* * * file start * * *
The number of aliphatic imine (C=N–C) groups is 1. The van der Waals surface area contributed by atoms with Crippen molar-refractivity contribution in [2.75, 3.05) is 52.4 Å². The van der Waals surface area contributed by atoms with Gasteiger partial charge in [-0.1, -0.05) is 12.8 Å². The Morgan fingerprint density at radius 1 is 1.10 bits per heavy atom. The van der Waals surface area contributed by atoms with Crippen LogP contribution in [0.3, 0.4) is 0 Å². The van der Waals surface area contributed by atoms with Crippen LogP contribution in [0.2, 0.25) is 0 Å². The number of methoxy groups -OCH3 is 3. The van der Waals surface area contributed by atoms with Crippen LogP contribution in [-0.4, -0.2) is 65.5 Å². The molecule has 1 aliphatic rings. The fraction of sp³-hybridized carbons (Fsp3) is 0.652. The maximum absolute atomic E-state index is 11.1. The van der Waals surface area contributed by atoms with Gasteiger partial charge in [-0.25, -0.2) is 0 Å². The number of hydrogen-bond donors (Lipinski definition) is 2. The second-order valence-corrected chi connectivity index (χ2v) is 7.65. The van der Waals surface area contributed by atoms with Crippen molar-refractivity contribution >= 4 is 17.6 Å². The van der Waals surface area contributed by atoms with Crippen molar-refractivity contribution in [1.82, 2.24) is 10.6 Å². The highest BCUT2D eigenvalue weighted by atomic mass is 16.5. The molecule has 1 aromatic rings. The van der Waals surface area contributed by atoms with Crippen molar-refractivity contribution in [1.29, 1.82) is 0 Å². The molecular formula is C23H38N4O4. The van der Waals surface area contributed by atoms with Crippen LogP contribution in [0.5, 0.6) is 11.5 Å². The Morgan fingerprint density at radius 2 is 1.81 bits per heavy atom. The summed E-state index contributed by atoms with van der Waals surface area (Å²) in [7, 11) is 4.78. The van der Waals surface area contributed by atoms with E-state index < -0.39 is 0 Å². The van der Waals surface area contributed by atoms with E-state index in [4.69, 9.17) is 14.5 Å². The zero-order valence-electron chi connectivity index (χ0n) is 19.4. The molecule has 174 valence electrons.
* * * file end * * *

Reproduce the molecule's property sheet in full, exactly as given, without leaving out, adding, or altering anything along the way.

The number of aliphatic imine (C=N–C) groups is 1. The van der Waals surface area contributed by atoms with Crippen molar-refractivity contribution in [2.75, 3.05) is 52.4 Å². The van der Waals surface area contributed by atoms with Gasteiger partial charge in [-0.1, -0.05) is 12.8 Å². The Morgan fingerprint density at radius 1 is 1.10 bits per heavy atom. The van der Waals surface area contributed by atoms with Crippen LogP contribution in [0.3, 0.4) is 0 Å². The van der Waals surface area contributed by atoms with Crippen LogP contribution in [0.2, 0.25) is 0 Å². The number of methoxy groups -OCH3 is 3. The van der Waals surface area contributed by atoms with Crippen LogP contribution in [-0.4, -0.2) is 65.5 Å². The molecule has 1 aliphatic rings. The fraction of sp³-hybridized carbons (Fsp3) is 0.652. The maximum absolute atomic E-state index is 11.1. The van der Waals surface area contributed by atoms with Gasteiger partial charge in [-0.25, -0.2) is 0 Å². The number of hydrogen-bond donors (Lipinski definition) is 2. The second-order valence-corrected chi connectivity index (χ2v) is 7.65. The van der Waals surface area contributed by atoms with Crippen molar-refractivity contribution >= 4 is 17.6 Å². The van der Waals surface area contributed by atoms with Crippen molar-refractivity contribution in [1.82, 2.24) is 10.6 Å². The highest BCUT2D eigenvalue weighted by atomic mass is 16.5. The molecule has 1 aromatic rings. The van der Waals surface area contributed by atoms with Crippen molar-refractivity contribution in [1.29, 1.82) is 0 Å². The molecular formula is C23H38N4O4. The van der Waals surface area contributed by atoms with Crippen LogP contribution in [0.5, 0.6) is 11.5 Å². The Morgan fingerprint density at radius 2 is 1.81 bits per heavy atom. The summed E-state index contributed by atoms with van der Waals surface area (Å²) in [7, 11) is 4.78. The van der Waals surface area contributed by atoms with E-state index < -0.39 is 0 Å². The van der Waals surface area contributed by atoms with E-state index in [4.69, 9.17) is 14.5 Å². The zero-order valence-electron chi connectivity index (χ0n) is 19.4. The molecule has 174 valence electrons.